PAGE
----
In his new book, How Fascism Works: The Politics of Us and Them, Jason Stanley examines the ways in which fascist rhetoric helps authoritarians gain power. He looks to the language of demagogues and defines what specifically makes it fascist—more on that below—while also identifying what distinguishes leaders who use fascist rhetoric from those who govern as fascists. I recently spoke by phone with Stanley, a professor of philosophy at Yale. During the course of our conversation, which has been edited and condensed for clarity, we discussed what was particularly fascistic about Trump’s campaign, different types of authoritarians, and the danger of thinking that fascist ideas are alien to the good old United States of America.
Isaac Chotiner: There have been several books about fascism recently. What is it that you thought you could bring to the table that is new?
Jason Stanley: My book is about fascist politics. Not fascism as a system of government, but rather fascism as a set of rhetorical tropes to run for office to gain power. What I’ve been working on in this past almost decade now is propaganda and rhetoric. So I’m drawing on my expertise in the domains of propaganda and rhetoric and the history of political philosophy, because the history of political philosophy tells us that, in certain moments, democracy is a very vulnerable system and it’s vulnerable in particular to a high degree of inequality. Plato’s Republic and Rousseau are very clear about this: that in moments of terrible inequalities, resentment is easy to create.
Secondly, I think people make a mistake by not distinguishing the very particular kind of rhetoric that goes with fascist politics from other kinds of authoritarianism. There are lots of bad things. And fascism is just one kind of bad thing.
How is it different?
Well, fascism is one kind of authoritarianism. There’s also communism and systems that threaten our freedom by holding out the possibility of radical class equality. And that’s a very different rhetorical structure than with fascism. For instance, in fascist politics, you always have a return to a mythic past. Fascist politics involve this idea of purity, and the idea is that somehow this wonderful, incredible, glorious path of the pure nation has been ruined by liberalism, by foreign invasion, by feminism, by the tarnishing of the traditional family. That is completely different than the kind of thing you get in communist authoritarianism, where the idea is we’re marching toward a glorious future that has never been realized. And purity isn’t an element in it. In communist authoritarianism, you don’t have, for example, patriarchy as a dominant theme. So when you have Madeleine Albright grouping together very different kinds of politics and calling them all fascist just because they’re all threats to our freedom, I think that obscures one very particular threat we face.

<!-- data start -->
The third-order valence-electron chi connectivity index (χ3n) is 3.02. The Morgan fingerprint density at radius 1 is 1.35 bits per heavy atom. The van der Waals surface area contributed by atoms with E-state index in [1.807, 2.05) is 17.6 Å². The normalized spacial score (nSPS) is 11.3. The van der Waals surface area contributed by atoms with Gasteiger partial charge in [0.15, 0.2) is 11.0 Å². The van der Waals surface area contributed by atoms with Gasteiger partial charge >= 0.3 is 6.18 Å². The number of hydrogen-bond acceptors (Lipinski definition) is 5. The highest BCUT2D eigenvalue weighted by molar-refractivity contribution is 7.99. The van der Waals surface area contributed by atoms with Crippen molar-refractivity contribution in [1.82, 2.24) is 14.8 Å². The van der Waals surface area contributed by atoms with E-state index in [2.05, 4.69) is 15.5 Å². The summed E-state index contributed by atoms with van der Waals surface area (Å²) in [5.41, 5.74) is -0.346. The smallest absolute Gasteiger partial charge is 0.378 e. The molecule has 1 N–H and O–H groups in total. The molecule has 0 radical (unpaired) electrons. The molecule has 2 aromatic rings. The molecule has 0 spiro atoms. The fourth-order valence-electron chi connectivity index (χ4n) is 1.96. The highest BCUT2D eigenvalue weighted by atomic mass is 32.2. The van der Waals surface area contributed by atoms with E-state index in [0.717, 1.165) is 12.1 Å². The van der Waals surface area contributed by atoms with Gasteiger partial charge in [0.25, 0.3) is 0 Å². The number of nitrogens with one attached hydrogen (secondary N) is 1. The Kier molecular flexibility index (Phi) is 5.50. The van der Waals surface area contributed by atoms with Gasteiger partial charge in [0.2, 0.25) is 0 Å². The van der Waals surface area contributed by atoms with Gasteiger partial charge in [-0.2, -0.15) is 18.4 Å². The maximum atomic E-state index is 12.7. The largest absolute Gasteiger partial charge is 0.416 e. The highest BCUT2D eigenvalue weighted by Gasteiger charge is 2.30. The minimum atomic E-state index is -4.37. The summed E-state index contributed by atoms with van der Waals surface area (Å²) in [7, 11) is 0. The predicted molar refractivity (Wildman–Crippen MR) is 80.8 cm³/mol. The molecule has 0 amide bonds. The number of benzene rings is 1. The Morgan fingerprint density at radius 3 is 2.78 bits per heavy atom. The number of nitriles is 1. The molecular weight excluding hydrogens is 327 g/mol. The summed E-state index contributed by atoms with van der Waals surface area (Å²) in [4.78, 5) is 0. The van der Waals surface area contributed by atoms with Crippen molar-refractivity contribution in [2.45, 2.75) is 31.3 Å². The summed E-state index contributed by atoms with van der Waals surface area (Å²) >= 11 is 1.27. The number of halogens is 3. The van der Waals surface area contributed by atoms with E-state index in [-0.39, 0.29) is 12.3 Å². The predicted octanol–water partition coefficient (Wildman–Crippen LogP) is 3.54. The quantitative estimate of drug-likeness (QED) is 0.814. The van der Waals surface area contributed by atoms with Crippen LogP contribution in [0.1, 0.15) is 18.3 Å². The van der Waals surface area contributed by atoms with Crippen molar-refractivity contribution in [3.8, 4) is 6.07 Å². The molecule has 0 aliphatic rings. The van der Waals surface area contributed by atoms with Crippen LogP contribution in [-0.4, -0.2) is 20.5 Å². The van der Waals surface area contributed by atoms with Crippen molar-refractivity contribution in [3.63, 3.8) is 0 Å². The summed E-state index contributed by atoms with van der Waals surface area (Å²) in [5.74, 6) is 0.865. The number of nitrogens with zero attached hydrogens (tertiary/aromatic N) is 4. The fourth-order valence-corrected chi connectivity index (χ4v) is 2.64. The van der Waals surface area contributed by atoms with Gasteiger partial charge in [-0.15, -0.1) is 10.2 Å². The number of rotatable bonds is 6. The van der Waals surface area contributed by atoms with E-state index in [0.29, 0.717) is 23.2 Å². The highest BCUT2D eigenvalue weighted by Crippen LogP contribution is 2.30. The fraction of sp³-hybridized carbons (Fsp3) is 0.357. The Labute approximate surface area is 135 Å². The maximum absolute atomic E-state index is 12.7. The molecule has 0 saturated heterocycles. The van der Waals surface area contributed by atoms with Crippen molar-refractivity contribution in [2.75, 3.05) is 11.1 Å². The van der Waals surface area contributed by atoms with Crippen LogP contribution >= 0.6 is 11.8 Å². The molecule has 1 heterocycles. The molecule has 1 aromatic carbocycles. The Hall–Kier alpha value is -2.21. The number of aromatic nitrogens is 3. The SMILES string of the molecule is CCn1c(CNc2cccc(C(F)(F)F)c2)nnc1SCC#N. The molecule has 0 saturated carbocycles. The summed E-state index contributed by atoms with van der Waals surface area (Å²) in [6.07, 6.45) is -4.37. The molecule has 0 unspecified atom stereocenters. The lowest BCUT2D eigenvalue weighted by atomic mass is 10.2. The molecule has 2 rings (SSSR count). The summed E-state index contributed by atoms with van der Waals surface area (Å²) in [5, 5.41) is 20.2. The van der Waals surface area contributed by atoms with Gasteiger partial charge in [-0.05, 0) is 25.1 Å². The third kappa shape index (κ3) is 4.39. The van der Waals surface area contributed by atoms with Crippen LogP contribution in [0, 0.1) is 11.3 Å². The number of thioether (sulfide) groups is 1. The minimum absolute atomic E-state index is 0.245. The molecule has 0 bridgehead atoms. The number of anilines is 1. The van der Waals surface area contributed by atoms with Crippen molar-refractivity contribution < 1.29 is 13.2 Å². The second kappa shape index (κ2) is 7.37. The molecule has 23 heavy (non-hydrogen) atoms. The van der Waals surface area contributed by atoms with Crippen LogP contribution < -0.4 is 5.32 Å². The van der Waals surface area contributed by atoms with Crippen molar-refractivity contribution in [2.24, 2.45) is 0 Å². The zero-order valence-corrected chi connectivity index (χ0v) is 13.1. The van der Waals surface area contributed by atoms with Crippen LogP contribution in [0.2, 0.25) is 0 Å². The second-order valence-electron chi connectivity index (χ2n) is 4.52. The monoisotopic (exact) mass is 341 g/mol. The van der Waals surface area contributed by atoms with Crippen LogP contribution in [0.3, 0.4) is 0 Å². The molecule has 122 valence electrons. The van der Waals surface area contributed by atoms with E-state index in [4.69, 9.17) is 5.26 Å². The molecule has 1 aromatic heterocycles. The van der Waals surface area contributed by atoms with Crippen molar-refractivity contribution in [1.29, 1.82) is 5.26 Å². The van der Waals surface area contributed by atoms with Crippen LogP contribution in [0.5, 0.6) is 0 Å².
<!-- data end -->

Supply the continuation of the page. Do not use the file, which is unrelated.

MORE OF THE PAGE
How else do you think your analysis is different?
Other books are written, including Timothy Snyder’s and Madeleine Albright’s, though Snyder is better in this regard, as if fascism is something like this European invasion. What I do in my book is: I center it in United States history. I say, look, we have a lot of these elements right here. And we’ve had them here for a very long time. You know, racial panic—obviously U.S. history is replete with that.
And Hitler was in fact deeply influenced by the United States. The 1924 Immigration Act is something that Hitler talks about in his second book and in Mein Kampf, and praises it. We’re at particular risk, because we’ve had a susceptibility to fascist politics forever. I mean, you see it in our system of racial exclusion, which was a model for the Nuremberg laws.
Who would you put in the lineage of American fascists?
We have this very strong element of like, you know, “White people work hard and minorities are lazy.” That’s in our history. And there are too many politicians to mention there. I think if you hear people talk about the Confederacy, people will say, in denying that the Civil War was about slavery, they will use extremely ultranationalist terminology. It’s of course anachronistic to call the Confederacy “fascist,” but you’ll find people saying, “We were protecting the homeland from foreign invasion,” using this very nationalist rhetoric. And then, in the sort of memorial culture about the great mythic past, you have very strong problematic elements, worrisome elements about a return to something that was actually quite frightening for many people.
Well, right. But the thing about minorities or foreigners being lazy seems like a rather universal trope of right-wing politics.
I would be surprised if there is a country or society that doesn’t have it. So what separates that out from fascism? Because it seems like demagoguery and nationalism are part of any reactionary conservatism in some sense.